12 Mar How to Diagnose Your 500/600 Series Sub-Zero Refrigerator
7 Steps to Diagnose Your 500/600 Series Sub-Zero Refrigerator
Well-made and reliable 500 Series Sub-Zero refrigerators are known to last for many decades until you get to experience first signs of a problem. However, even if your Sub-Zero refrigerator stops cooling it does not mean you have to start looking for a new fridge right away – most of the time a simple fix will not only rejuvenate your appliance but also let you enjoy high-quality refrigeration for many more years!
Step 1. Test the outlet!
The first thing you should do before performing any further diagnostics is to check the power outlet for proper voltage. Unfortunately, this kind of problems are pretty common, and you would be surprised how often our technicians come to the customer’s house only to discover that the source of the problem is a tripped circuit breaker. Even if the breaker is not tripped, it’s important to keep in mind that insufficient voltage would significantly reduce the performance of your appliance, even if your Sub-Zero refrigerator is perfectly functional.
Step 2. Make sure the door does not leak cool air.
Carefully examine the door seal and makes sure it is not damaged, cracked and that the door is closed snuggly. Even a small air leak could result in the hot air getting inside the refrigerator or freezer, making it nearly impossible for it to drop the temperature to the required level.
Step 3. Clean the condenser.
It is recommended to carefully clean the condenser coil of your refrigerator once or twice a year in over to improve the power efficiency – a dusty condenser will make it significantly harder for your refrigerator to dissipate heat and will undoubtedly increase the cycle length, and as a result, its power consumption. In most of built-in and integrated 500 Series Sub-Zero refrigerators the condenser can be found above or below the refrigerator. You can gain access to it by lifting the front panel or removing it entirely. Depending on its position, you can choose whether you want to clean the coil manually with a brush or using compressed air or a vacuum – keep in mind, however, that you risk spreading the dust all over the kitchen.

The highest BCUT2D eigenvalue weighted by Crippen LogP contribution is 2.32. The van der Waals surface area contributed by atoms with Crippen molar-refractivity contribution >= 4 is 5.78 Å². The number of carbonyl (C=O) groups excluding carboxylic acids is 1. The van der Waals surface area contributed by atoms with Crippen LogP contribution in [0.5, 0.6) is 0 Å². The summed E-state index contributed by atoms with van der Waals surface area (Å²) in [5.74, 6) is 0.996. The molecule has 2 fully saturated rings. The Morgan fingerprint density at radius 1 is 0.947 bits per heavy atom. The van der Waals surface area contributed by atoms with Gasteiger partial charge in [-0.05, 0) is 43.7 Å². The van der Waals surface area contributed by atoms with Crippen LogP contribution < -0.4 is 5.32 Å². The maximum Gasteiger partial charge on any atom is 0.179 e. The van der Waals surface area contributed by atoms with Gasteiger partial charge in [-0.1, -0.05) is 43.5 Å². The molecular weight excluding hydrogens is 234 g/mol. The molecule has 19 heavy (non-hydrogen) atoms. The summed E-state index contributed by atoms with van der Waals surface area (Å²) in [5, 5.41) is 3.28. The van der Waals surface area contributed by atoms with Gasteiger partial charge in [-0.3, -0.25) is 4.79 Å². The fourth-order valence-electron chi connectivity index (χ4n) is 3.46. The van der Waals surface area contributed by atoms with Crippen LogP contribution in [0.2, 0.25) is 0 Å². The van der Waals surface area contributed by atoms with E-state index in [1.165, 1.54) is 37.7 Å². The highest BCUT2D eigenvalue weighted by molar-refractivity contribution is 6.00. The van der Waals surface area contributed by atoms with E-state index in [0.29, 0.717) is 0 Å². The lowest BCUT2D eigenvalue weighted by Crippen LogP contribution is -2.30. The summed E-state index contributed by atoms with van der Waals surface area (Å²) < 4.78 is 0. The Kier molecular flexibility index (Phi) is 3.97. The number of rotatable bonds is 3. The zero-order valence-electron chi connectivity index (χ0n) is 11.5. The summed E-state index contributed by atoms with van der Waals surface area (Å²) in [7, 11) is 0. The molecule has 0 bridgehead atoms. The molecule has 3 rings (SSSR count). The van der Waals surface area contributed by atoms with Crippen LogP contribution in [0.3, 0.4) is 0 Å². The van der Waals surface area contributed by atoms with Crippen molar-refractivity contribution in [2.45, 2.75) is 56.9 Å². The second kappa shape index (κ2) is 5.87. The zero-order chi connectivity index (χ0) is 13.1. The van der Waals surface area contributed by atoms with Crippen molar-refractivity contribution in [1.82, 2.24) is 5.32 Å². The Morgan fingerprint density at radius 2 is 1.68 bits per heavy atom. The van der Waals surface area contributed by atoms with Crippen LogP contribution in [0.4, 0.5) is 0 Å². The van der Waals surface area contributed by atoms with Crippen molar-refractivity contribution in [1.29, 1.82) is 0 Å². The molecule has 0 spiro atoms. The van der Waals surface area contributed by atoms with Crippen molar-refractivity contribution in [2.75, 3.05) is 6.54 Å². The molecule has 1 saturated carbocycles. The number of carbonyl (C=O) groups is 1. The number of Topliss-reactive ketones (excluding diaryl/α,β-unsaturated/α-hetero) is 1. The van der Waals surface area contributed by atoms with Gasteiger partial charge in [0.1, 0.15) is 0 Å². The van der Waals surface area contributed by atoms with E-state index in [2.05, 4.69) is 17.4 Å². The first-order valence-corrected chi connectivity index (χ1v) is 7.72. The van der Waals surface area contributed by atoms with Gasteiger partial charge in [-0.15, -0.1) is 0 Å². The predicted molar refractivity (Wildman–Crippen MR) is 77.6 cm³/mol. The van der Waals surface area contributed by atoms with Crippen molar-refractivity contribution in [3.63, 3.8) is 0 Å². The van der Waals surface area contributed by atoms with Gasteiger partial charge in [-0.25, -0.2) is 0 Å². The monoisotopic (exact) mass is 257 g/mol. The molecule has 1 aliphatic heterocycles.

Step 4. Make sure the fans are running.
Sub-Zero refrigerators have at least two fans – one for each coil. Evaporator and condenser fans significantly improve the performance of your appliance – and even a single malfunctioning fan will result in significant drop of performance and could potentially prevent your appliance from reaching the target temperature. Malfunctioning motor is a common cause for a fan failure, however it would be a good idea to examine and test the wiring with the multimeter as well.
Step 5. Test the control board and thermostat.
Often a faulty main board and thermostat can prevent the refrigerator from running the cooling cycle efficiently. Even though main board diagnostic is a difficult task, both of these parts can be replaced in case you manage to successfully find the source of the problem.
Step 6. Test the compressor.
We recommend you to test your compressor, however, you would need a multimeter and some basic understanding of your refrigerator wiring. And don’t forget to unplug your refrigerator prior to disassembling and testing it! In most Sub-Zero 500 Series fridges the compressor is located at the top part of the refrigerator, behind a grill. Carefully unhinge and remove the grill and then the cover. Depending on the model, you may see two compressors – for the freezer and for the refrigerator. Test the compressor pins for connectivity. You may have to replace the compressor in case you find damaged wiring.
Step 7. Measure the refrigerant pressure.
Unfortunately, accessing the sealed system and measuring the coolant pressure requires specialized equipment. However, if you do find out that the pressure is insufficient you can start looking for a gas leak within the sealed system. We recommend checking junctions on the tubes, especially the capillary tubes since they are most subjected to this kind of leaks. We recommend using a gas leak detector spray, however, you can also use soap or WD-40. The exact repair depends on what part needs to be replaced.
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